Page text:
Major works Schmitt wrote during the Weimar era include: Dictatorship (1921), Political Theology (1922), The Crisis of Parliamentary Democracy (1923), Legality and Legitimacy (1932), The Concept of the Political (1932) and his masterpiece, Constitutional Theory (1928). Dictatorship is a historical study that posits a distinctive form of post-French Revolutionary dictatorship that claims to act for the people without constitutional mandate; Political Theology puts forth Schmitt's theories of sovereignty and the exception; Crisis and Legality contains powerful critiques of liberal parliamentarism; Concept of the Political posits the friend-enemy distinction and the state that defines this distinction as the essence of the political; and Constitutional Theory is a systematic argument for a quasi-liberal constitutional order. Together these works diagnose and analyze problems with liberal democracies such as Weimar and recommend solutions to them. Many of Schmitt’s works are quite brief, but all are written in an epigrammatic style that often requires substantial unpacking. Later notable works include: The Nomos of the Earth (1950), a study of international law and Theory of the Partisan (1963), about irregular warfare and what we would today call insurgents or terrorists.
There are ways to read Schmitt’s work as supportive of Nazism due to its authoritarian emphasis on the importance of a strong state, executive power and a homogenous society and because of its occasional anti-Semitism. Schmitt himself, however, never embraced the Nazi program of subjugating all other social institutions to the state. This is because he was also an ideologically strong Roman Catholic (if not a pious one) and Nazi totalitarianism required subordinating the church to the state. Indeed, it was partly for this reason that Schmitt fell from political favor in 1936, when the official newspaper of the SS harshly criticized him for his Catholicism, among other things. Nonetheless, at war's end – after Schmitt was detained and interrogated by the Allies, who considered putting him on trial at Nuremburg for war crimes – he refused to undergo de-nazification. Judging from his political activities and published work, Schmitt seems to have been more of a traditional Catholic conservative than a reactionary or Nazi revolutionary. Although he stridently opposed liberalism and was skeptical of capitalism, Schmitt nowhere argues for the creation of a new world based on any revolutionary ideology. Indeed, one can find in Schmitt's work a prescient warning and uncanny analysis of the process by which the Nazis consolidated control of the Weimar state and of the Nazi state's subsequent geopolitical focus on making war against ideological enemies. Nevertheless, Schmitt’s relationship with Nazism remains perhaps the most controversial element of his legacy and scholars continue to debate how much, if at all, it taints his political thought.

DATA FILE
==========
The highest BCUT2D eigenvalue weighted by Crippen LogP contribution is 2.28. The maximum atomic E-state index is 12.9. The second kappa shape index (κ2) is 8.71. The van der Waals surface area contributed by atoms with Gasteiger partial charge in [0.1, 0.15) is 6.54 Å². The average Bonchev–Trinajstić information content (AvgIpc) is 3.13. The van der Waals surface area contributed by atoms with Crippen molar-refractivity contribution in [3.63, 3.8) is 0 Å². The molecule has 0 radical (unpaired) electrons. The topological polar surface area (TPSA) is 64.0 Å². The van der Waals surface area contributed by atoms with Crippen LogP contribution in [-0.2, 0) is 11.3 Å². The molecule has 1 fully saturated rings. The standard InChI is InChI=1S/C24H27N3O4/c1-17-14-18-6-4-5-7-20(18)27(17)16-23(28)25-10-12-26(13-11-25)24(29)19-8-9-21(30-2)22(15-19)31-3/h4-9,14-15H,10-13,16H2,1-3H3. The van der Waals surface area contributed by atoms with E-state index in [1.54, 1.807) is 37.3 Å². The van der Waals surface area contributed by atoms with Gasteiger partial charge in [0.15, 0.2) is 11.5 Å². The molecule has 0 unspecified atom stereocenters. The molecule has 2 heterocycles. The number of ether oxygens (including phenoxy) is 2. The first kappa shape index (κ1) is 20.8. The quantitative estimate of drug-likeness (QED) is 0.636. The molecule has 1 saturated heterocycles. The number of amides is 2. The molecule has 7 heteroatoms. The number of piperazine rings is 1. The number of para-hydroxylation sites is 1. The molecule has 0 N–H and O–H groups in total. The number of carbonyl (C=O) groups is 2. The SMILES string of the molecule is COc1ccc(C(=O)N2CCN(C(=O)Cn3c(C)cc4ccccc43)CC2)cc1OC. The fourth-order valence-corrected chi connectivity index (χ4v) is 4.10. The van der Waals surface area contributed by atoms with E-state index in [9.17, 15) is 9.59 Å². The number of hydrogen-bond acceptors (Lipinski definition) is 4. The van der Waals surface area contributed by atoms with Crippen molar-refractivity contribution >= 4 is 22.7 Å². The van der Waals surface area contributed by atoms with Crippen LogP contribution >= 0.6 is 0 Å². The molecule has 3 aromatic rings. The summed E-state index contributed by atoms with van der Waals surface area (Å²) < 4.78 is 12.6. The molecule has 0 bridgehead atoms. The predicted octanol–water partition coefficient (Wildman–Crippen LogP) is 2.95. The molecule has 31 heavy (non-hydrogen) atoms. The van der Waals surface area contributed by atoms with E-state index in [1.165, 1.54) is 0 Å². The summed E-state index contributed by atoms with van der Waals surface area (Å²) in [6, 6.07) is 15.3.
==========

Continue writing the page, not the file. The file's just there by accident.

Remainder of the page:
Written by Kevin Elliot, Core Lecturer, Politics, Columbia University
“Carl Schmitt,” Stanford Encyclopedia of Philosophy, https://plato.stanford.edu/entries/schmitt/
Mehring, Reinhard. Carl Schmitt: A Biography. Polity. Cambridge; Oxford; Boston, Polity, 2014
McCormick, John P. “Fear, Technology and the State: Carl Schmitt, Leo Strauss, and the Revival of Hobbes in Weimar and National Socialist Germany,” Political Theory, Vol. 22, No. 4 (Nov., 1994), pp. 619-652
Specter, Matthew. “What’s left in Schmitt: Critique of an Academic Fashion.” Lecture and Q&A, John Hope Franklin Center at Duke University. Published April 3, 2015. https://www.youtube.com/watch?v=-PhdIkq-rMc&index=2&list=PLffM6pBh4fc4Mg...